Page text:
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This piece compares the female form and the cello. Again I chose to combine the two to reference my surrealist influence, and to re-enforce the argument that the instrument becomes part of the musician. To show the stability and strength of the instrument, I used the traditional triangular composition popular during the High Renaissance with artists like Leonardo da Vinci, Michelangelo Buonarroti, and Raphael.
She is squatting down low in the image to echo the position one is in when playing the instrument. The stand of the cello seems to be penetrating her vagina. This again references conception/procreation/sexual indulgence. The body and neck of the cello echoes the shape and voluptuousness of the female form. The bow seems to be replacing her finger, illustrating the idea that she is playing herself. This alludes to the idea of masturbation, which I will argue is what a lot of musicians are doing when they are performing--stroking their own egos for pleasure and gratification.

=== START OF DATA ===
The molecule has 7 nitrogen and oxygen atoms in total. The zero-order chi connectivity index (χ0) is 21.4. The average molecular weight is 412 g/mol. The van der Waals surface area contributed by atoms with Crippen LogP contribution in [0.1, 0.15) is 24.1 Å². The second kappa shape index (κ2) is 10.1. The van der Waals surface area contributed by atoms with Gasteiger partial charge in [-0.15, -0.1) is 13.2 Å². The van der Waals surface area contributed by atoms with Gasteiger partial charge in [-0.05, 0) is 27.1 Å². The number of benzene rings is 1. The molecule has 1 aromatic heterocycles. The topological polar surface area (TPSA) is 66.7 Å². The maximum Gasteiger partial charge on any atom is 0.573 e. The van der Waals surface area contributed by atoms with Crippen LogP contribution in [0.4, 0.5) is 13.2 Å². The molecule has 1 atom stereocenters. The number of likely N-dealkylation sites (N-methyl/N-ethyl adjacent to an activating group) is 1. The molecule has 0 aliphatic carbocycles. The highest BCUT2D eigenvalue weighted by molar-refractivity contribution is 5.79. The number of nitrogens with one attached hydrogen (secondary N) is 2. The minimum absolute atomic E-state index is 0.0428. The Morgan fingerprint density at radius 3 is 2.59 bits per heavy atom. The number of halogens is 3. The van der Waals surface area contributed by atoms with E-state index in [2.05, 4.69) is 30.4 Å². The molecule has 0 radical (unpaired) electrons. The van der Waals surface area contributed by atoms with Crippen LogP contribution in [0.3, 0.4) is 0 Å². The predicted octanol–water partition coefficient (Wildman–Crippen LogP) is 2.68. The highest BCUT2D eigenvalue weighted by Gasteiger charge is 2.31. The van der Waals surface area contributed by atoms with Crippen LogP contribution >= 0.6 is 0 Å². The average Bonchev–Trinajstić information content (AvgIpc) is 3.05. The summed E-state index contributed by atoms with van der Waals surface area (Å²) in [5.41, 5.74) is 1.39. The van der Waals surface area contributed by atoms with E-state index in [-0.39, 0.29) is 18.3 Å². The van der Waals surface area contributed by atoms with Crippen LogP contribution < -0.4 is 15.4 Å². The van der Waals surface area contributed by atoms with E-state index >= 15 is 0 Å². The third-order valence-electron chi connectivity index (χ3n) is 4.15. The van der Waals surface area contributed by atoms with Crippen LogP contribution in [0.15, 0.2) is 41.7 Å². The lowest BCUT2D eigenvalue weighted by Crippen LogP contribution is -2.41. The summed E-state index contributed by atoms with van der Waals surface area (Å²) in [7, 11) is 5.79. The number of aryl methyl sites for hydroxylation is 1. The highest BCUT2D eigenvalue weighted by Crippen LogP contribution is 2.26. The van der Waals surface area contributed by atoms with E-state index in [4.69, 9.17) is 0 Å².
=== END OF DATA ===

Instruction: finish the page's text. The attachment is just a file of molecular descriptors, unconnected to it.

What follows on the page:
I chose a highly sexual overtone for this piece because of the instrument itself. The low, soothing, rhythmic music a cello produces strikes up very passionate, erotic feelings in me, and this piece is meant to illustrate that idea.